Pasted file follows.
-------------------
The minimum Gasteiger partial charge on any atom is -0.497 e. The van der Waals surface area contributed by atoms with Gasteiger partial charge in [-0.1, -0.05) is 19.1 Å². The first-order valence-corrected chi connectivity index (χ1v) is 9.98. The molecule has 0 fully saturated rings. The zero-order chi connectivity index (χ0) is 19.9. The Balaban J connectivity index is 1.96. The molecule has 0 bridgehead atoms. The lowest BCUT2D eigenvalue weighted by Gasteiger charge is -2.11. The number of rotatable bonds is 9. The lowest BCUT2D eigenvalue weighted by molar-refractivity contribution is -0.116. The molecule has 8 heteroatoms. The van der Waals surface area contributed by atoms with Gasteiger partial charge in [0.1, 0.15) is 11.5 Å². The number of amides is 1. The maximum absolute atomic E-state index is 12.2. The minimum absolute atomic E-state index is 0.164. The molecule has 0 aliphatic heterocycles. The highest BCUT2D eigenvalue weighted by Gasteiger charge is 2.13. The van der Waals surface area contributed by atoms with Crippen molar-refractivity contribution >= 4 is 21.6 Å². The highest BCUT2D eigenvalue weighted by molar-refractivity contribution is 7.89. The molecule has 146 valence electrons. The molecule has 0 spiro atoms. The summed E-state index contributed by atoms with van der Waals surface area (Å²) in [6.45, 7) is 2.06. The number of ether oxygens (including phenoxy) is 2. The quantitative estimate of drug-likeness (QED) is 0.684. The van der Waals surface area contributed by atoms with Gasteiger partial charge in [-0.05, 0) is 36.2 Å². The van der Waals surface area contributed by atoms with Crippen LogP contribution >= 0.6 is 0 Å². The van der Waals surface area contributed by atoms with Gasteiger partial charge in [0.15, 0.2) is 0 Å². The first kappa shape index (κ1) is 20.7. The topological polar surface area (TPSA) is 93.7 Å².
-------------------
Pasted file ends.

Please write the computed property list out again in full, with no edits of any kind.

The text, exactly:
The minimum Gasteiger partial charge on any atom is -0.497 e. The van der Waals surface area contributed by atoms with Gasteiger partial charge in [-0.1, -0.05) is 19.1 Å². The first-order valence-corrected chi connectivity index (χ1v) is 9.98. The molecule has 0 fully saturated rings. The zero-order chi connectivity index (χ0) is 19.9. The Balaban J connectivity index is 1.96. The molecule has 0 bridgehead atoms. The lowest BCUT2D eigenvalue weighted by Gasteiger charge is -2.11. The number of rotatable bonds is 9. The lowest BCUT2D eigenvalue weighted by molar-refractivity contribution is -0.116. The molecule has 8 heteroatoms. The van der Waals surface area contributed by atoms with Gasteiger partial charge in [0.1, 0.15) is 11.5 Å². The number of amides is 1. The maximum absolute atomic E-state index is 12.2. The minimum absolute atomic E-state index is 0.164. The molecule has 0 aliphatic heterocycles. The highest BCUT2D eigenvalue weighted by Gasteiger charge is 2.13. The van der Waals surface area contributed by atoms with Crippen molar-refractivity contribution >= 4 is 21.6 Å². The highest BCUT2D eigenvalue weighted by molar-refractivity contribution is 7.89. The molecule has 146 valence electrons. The molecule has 0 spiro atoms. The summed E-state index contributed by atoms with van der Waals surface area (Å²) in [6.45, 7) is 2.06. The number of ether oxygens (including phenoxy) is 2. The quantitative estimate of drug-likeness (QED) is 0.684. The van der Waals surface area contributed by atoms with Gasteiger partial charge in [-0.05, 0) is 36.2 Å². The van der Waals surface area contributed by atoms with Crippen LogP contribution >= 0.6 is 0 Å². The van der Waals surface area contributed by atoms with Gasteiger partial charge in [0.15, 0.2) is 0 Å². The first kappa shape index (κ1) is 20.7. The topological polar surface area (TPSA) is 93.7 Å².